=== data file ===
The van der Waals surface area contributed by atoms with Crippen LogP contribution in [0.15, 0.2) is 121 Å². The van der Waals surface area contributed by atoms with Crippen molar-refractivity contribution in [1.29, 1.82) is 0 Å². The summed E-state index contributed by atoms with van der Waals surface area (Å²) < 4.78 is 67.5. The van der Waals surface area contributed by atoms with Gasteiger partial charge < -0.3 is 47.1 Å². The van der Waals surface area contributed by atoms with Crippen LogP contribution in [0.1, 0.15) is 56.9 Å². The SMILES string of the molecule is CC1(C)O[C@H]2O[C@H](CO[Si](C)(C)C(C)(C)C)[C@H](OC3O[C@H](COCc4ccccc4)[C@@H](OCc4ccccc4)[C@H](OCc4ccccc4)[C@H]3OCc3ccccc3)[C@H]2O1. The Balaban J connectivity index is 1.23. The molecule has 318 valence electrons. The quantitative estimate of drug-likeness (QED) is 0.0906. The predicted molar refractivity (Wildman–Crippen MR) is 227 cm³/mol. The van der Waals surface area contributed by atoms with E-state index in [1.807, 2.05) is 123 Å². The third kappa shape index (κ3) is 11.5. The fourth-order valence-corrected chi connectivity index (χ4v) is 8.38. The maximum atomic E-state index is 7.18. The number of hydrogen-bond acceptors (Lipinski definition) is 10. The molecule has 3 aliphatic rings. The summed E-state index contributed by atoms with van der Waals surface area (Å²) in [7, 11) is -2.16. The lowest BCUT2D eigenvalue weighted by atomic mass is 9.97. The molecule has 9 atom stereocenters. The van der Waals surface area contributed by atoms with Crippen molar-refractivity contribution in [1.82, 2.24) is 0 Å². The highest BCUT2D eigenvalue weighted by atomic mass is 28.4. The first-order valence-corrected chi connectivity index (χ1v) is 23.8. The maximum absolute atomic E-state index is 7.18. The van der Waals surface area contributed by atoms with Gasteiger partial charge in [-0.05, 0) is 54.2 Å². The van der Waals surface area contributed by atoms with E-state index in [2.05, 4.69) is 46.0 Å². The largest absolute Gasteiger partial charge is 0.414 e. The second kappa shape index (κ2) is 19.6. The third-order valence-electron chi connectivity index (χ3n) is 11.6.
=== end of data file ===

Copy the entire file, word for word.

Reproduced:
The van der Waals surface area contributed by atoms with Crippen LogP contribution in [0.15, 0.2) is 121 Å². The van der Waals surface area contributed by atoms with Crippen molar-refractivity contribution in [1.29, 1.82) is 0 Å². The summed E-state index contributed by atoms with van der Waals surface area (Å²) < 4.78 is 67.5. The van der Waals surface area contributed by atoms with Gasteiger partial charge < -0.3 is 47.1 Å². The van der Waals surface area contributed by atoms with Crippen LogP contribution in [0.1, 0.15) is 56.9 Å². The SMILES string of the molecule is CC1(C)O[C@H]2O[C@H](CO[Si](C)(C)C(C)(C)C)[C@H](OC3O[C@H](COCc4ccccc4)[C@@H](OCc4ccccc4)[C@H](OCc4ccccc4)[C@H]3OCc3ccccc3)[C@H]2O1. The Balaban J connectivity index is 1.23. The molecule has 318 valence electrons. The quantitative estimate of drug-likeness (QED) is 0.0906. The predicted molar refractivity (Wildman–Crippen MR) is 227 cm³/mol. The van der Waals surface area contributed by atoms with E-state index in [1.807, 2.05) is 123 Å². The third kappa shape index (κ3) is 11.5. The fourth-order valence-corrected chi connectivity index (χ4v) is 8.38. The maximum atomic E-state index is 7.18. The number of hydrogen-bond acceptors (Lipinski definition) is 10. The molecule has 3 aliphatic rings. The summed E-state index contributed by atoms with van der Waals surface area (Å²) in [7, 11) is -2.16. The lowest BCUT2D eigenvalue weighted by atomic mass is 9.97. The molecule has 9 atom stereocenters. The van der Waals surface area contributed by atoms with Crippen molar-refractivity contribution in [1.82, 2.24) is 0 Å². The highest BCUT2D eigenvalue weighted by atomic mass is 28.4. The first-order valence-corrected chi connectivity index (χ1v) is 23.8. The maximum absolute atomic E-state index is 7.18. The van der Waals surface area contributed by atoms with Gasteiger partial charge in [-0.05, 0) is 54.2 Å². The van der Waals surface area contributed by atoms with E-state index in [2.05, 4.69) is 46.0 Å². The largest absolute Gasteiger partial charge is 0.414 e. The second kappa shape index (κ2) is 19.6. The third-order valence-electron chi connectivity index (χ3n) is 11.6.